A long day of cooking meat in a homemade smoker is quintessential barbecue whether smoking brisket, pork, chicken, sausage, or more.
But what if you don’t have access to a smoker, a smaller pellet grill, or even a charcoal grill that you could set up for smoking? What if you live in the city and have no room to properly smoke a brisket or pork butt?
Is it possible to smoke barbecue beef in your oven? We set out to find out.
After some extensive research on how the best barbecue minds of the Internet have attempted this feat, we began to test the various processes outlined to see if we could make our own smoked barbecue at home.
What You Need to Smoke Meat in the Oven
Everyone seems to agree that if you want to smoke meat in an oven, you need to figure out how to create the same wood-smoke environment in your oven as would exist in a smoker. This needs to be done while keeping the low-temperature cooking environment that occurs in a meat smoker.
The best way—it seems—to do this is by soaking your favorite barbecue wood and heating them in the oven with your meat.
The first thing I did was find different types of wood to use to create that memorable smoky barbecue flavor. I tend to use more fruity wood such as cherrywood or applewood. Hickory is also great if you want that strong powerful smoke flavor.
For the meat, I used ButcherBox ribs. Dry the ribs thoroughly and rub with your favorite multi-purpose dry rub; this ButcherBox All-Purpose Dry Rub is perfect. Once the ribs are rubbed with spices, you can either let them sit overnight or for 30 minutes. (I have done both and really had the same results in flavor and tenderness.)
Lastly, you’ll need lots of aluminum foil and a deep roasting pan with a roasting rack insert.
Three Processes for Smoking Meat in the Oven
Method #1 – How Everyone Smokes Meat in the Oven
Before preheating the oven, move one oven rack so that it sits on the floor of the oven. Set the oven temperature to 275°F. For this technique, you’ll have a cook time of 3 hours.
Soaked a quart of wood chips in water for an hour. Drain the wood chips reserving 1/4 cup of the water. Then, place the water-soaked chips at the bottom of a roasting pan with the reserved soaking water. But not too much water, you don’t want the wood chips swimming.
Insert the roasting rack and place the ribs on top of the roasting rack. Finally, seal the roasting pan with foil. Make sure that the foil is tented so that there is room for smoke to circulate.
Method #2 – Creating a Smoker Envelope
Follow most of the same directions as the first method for this process. It has the same cook time of three hours, however, set the oven to 300°F.
Make a large “envelope” out of tinfoil, big enough to fully fit in the bottom of the roasting pan. I took a very large piece of foil, folded it in half, and then rolled the sides to seal them shut.
Set up your oven and soak your wood the same way I outlined in method #1. However, take the soaked wood chips and a splash of water and put them in an old pot on the stove. Get the wood chips to start smoking. Once there is a good amount of smoke and the chips are hot, carefully poured them into the foil envelope and seal up the open end.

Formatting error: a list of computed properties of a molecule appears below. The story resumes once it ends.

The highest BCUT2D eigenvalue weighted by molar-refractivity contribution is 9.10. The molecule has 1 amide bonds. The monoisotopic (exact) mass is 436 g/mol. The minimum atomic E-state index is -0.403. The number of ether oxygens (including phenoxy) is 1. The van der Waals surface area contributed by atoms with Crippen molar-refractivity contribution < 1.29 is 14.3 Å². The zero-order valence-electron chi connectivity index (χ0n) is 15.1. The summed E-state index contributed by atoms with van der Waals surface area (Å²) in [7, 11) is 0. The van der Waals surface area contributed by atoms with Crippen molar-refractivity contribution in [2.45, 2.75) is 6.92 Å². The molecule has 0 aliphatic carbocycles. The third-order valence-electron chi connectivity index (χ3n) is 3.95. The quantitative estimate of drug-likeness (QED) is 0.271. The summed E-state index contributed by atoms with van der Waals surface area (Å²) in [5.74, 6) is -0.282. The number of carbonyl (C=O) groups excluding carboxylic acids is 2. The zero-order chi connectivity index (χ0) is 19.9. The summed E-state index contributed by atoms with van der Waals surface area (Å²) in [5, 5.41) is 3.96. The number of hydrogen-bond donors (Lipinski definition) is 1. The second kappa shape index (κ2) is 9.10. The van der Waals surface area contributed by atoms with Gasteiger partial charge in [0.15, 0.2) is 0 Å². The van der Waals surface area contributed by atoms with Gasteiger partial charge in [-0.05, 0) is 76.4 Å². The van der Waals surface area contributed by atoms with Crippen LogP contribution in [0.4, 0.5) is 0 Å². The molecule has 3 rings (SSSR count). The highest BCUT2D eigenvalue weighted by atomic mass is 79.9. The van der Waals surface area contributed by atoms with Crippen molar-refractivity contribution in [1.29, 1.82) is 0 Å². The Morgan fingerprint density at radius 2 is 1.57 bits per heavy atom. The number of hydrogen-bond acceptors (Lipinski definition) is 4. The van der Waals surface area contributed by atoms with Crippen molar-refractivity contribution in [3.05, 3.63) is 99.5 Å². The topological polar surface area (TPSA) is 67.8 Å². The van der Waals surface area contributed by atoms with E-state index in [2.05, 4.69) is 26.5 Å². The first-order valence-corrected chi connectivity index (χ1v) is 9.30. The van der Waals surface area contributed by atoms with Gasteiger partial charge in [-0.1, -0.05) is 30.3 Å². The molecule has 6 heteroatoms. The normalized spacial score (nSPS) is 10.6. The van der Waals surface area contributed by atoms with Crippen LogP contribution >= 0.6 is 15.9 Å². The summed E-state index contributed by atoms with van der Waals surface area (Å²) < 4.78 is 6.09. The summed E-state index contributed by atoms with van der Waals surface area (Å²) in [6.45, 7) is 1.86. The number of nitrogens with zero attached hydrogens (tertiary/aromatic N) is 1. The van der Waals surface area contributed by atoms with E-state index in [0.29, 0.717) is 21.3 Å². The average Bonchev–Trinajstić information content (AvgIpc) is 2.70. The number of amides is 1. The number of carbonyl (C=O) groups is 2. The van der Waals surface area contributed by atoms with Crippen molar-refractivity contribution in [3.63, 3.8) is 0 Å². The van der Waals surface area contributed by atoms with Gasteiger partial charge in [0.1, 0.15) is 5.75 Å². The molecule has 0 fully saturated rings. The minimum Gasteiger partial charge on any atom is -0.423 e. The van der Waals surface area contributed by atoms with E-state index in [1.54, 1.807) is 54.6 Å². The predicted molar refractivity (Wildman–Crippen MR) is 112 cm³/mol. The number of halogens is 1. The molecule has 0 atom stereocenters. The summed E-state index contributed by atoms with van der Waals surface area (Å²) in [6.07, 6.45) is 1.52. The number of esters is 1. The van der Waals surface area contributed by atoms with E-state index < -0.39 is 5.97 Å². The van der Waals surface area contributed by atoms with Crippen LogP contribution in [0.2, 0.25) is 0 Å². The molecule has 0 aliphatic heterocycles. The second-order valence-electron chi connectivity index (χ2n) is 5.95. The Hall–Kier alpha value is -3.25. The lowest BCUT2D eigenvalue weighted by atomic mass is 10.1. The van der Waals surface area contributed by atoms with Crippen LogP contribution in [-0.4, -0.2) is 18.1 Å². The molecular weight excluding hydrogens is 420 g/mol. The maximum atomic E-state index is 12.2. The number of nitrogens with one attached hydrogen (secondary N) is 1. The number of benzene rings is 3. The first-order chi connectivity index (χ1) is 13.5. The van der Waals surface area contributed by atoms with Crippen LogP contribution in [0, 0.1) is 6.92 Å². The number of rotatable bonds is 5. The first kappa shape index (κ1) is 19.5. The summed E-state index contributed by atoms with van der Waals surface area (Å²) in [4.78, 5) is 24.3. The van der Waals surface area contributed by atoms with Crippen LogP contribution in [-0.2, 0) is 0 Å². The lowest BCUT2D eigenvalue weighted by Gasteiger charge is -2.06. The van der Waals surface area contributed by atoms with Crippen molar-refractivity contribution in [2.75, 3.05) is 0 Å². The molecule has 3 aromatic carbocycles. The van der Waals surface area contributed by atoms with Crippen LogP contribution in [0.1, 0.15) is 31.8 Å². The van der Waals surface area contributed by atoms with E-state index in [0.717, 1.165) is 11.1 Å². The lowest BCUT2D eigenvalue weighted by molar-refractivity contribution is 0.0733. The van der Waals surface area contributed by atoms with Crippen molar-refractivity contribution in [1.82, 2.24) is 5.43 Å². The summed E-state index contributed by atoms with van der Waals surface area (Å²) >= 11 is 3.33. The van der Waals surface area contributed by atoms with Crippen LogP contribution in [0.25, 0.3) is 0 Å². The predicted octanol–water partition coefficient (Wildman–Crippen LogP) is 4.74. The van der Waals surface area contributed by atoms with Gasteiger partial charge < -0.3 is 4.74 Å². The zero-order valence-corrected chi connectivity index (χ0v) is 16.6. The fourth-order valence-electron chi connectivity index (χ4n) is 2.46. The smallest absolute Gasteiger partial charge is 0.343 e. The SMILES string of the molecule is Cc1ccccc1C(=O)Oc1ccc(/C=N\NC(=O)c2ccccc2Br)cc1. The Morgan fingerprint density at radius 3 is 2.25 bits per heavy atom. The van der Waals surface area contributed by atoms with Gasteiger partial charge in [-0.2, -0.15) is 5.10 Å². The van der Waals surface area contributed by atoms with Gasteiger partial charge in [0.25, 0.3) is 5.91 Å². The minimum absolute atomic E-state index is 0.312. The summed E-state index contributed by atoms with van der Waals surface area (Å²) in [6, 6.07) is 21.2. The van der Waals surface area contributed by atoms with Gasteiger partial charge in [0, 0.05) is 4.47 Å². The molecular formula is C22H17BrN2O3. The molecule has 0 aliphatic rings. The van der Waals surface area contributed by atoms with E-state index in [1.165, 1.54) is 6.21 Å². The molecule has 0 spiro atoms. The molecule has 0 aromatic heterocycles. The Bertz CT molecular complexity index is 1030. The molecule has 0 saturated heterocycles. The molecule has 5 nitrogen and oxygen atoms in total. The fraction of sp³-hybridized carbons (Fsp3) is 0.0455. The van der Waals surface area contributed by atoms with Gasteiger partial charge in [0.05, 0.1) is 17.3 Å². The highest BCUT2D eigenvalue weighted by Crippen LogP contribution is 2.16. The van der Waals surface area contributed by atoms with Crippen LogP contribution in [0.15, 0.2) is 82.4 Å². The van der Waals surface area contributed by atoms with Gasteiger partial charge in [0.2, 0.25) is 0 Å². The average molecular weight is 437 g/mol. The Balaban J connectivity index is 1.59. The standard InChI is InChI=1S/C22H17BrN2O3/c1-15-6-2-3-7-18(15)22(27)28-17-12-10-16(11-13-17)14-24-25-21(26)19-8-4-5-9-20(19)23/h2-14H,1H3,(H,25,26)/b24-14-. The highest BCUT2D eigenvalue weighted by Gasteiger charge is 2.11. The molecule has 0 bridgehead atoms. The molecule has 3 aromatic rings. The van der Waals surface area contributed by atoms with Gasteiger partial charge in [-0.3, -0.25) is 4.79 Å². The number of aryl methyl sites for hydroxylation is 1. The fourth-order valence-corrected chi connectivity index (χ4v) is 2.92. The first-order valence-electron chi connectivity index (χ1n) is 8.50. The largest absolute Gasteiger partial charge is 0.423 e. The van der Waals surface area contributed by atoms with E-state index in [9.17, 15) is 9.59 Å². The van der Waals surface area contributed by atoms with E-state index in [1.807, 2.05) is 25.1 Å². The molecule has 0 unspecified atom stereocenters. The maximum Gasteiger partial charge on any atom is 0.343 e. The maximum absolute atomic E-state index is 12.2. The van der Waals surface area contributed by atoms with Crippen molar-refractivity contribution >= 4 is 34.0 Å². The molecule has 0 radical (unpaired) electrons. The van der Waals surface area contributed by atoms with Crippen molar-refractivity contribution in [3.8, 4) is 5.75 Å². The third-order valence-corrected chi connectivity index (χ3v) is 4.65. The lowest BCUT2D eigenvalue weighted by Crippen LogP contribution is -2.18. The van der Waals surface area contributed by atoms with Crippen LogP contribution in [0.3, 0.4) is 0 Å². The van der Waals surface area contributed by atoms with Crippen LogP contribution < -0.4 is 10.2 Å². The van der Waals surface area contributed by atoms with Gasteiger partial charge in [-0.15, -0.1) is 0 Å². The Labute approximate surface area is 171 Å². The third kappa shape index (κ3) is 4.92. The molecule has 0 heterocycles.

Take the envelope and put it at the bottom of the roasting pan and poke a few large holes for the smoke to release. Place the roasting rack and ribs on top of your smoker foil packet and then seal the entire roasting pan with a tented foil cover.
Method #3 – The Smoking Gun
For this method I used a smoking gun—smoking guns are available on Amazon; you can get a mid-priced one for $80.
Preheat to oven to 300°F and place the ribs on a sheet pan with a roasting rack. Seal it really well with foil—use masking tape if needed— and leave one small spot to insert the smoking gun hose. Try to seal foil the foil around the hose as best as you can.
Fill the smoking gun with chips, alternating the smoke speed from high to low every 10 minutes for 30 minutes. After this process, quickly pull out the hose and seal up the tinfoil trapping the smoke.
Pop in the oven for 2 1/2 hours.
I must say, I was so excited when I was trying all of these methods for the first time. My house smelled like a smokehouse. I could not wait to try my smoky ribs, but in the end, I was a little disappointed by some of the outcomes.
None of these methods created the pink smoke line when you cut into the ribs that you traditionally get when using a barbecue smoker.
Method #1 led to ribs that had meat falling off the bone. And the other methods did create tender looking meat, although they weren’t fall-off-the-bone tender.a
I was really disappointed by the flavor of the first two methods. Making my house smell like a smokehouse for days did not lead to that smoky, barbecue taste that you get from a traditional smoker.
Using the smoking gun did lead the ribs to have a hint of smoke. It wasn’t an overpowering flavor, but you could taste that there was some smoke and I was pleasantly surprised. Mainly, I was happy that my smoking experiment wasn’t a complete bust.
After all the in-home smoking, I probably didn’t make my landlord too happy.
If you want to smoke meat indoors, I’d say to invest in a smoking gun. I’m not big on gadgets—I’m pretty “old fashioned” when it comes to kitchen equipment—but this one is definitely worth it. So those of you living in apartments, you can still smoke away without having a smoker in backyard!